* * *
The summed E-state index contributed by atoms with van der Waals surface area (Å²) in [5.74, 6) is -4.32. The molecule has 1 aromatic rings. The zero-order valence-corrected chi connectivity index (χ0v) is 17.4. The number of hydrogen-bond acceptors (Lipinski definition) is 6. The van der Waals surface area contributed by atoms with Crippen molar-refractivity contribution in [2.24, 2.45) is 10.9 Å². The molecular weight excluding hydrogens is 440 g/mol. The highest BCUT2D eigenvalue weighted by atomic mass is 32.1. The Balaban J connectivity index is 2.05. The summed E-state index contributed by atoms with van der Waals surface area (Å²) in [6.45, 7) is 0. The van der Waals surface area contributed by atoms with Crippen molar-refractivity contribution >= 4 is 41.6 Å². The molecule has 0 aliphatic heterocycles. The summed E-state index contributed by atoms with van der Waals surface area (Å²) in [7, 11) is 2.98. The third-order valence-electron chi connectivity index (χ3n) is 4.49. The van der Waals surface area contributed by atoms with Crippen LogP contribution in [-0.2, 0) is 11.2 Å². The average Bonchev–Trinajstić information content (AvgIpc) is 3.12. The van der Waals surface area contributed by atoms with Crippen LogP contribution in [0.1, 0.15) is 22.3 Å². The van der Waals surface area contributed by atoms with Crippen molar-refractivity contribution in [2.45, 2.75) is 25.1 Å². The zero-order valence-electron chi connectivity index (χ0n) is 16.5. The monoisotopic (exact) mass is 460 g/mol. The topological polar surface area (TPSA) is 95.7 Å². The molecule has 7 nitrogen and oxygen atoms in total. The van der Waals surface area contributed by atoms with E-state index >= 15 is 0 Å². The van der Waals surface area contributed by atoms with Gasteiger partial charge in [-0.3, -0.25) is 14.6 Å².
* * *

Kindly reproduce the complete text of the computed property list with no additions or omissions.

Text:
The summed E-state index contributed by atoms with van der Waals surface area (Å²) in [5.74, 6) is -4.32. The molecule has 1 aromatic rings. The zero-order valence-corrected chi connectivity index (χ0v) is 17.4. The number of hydrogen-bond acceptors (Lipinski definition) is 6. The van der Waals surface area contributed by atoms with Crippen molar-refractivity contribution in [2.24, 2.45) is 10.9 Å². The molecular weight excluding hydrogens is 440 g/mol. The highest BCUT2D eigenvalue weighted by atomic mass is 32.1. The Balaban J connectivity index is 2.05. The summed E-state index contributed by atoms with van der Waals surface area (Å²) in [6.45, 7) is 0. The van der Waals surface area contributed by atoms with Crippen molar-refractivity contribution >= 4 is 41.6 Å². The molecule has 0 aliphatic heterocycles. The summed E-state index contributed by atoms with van der Waals surface area (Å²) in [7, 11) is 2.98. The third-order valence-electron chi connectivity index (χ3n) is 4.49. The van der Waals surface area contributed by atoms with Crippen LogP contribution in [-0.2, 0) is 11.2 Å². The average Bonchev–Trinajstić information content (AvgIpc) is 3.12. The van der Waals surface area contributed by atoms with Crippen LogP contribution in [0.1, 0.15) is 22.3 Å². The van der Waals surface area contributed by atoms with Crippen molar-refractivity contribution in [2.45, 2.75) is 25.1 Å². The zero-order valence-electron chi connectivity index (χ0n) is 16.5. The monoisotopic (exact) mass is 460 g/mol. The topological polar surface area (TPSA) is 95.7 Å². The molecule has 7 nitrogen and oxygen atoms in total. The van der Waals surface area contributed by atoms with E-state index >= 15 is 0 Å². The van der Waals surface area contributed by atoms with Gasteiger partial charge in [-0.3, -0.25) is 14.6 Å².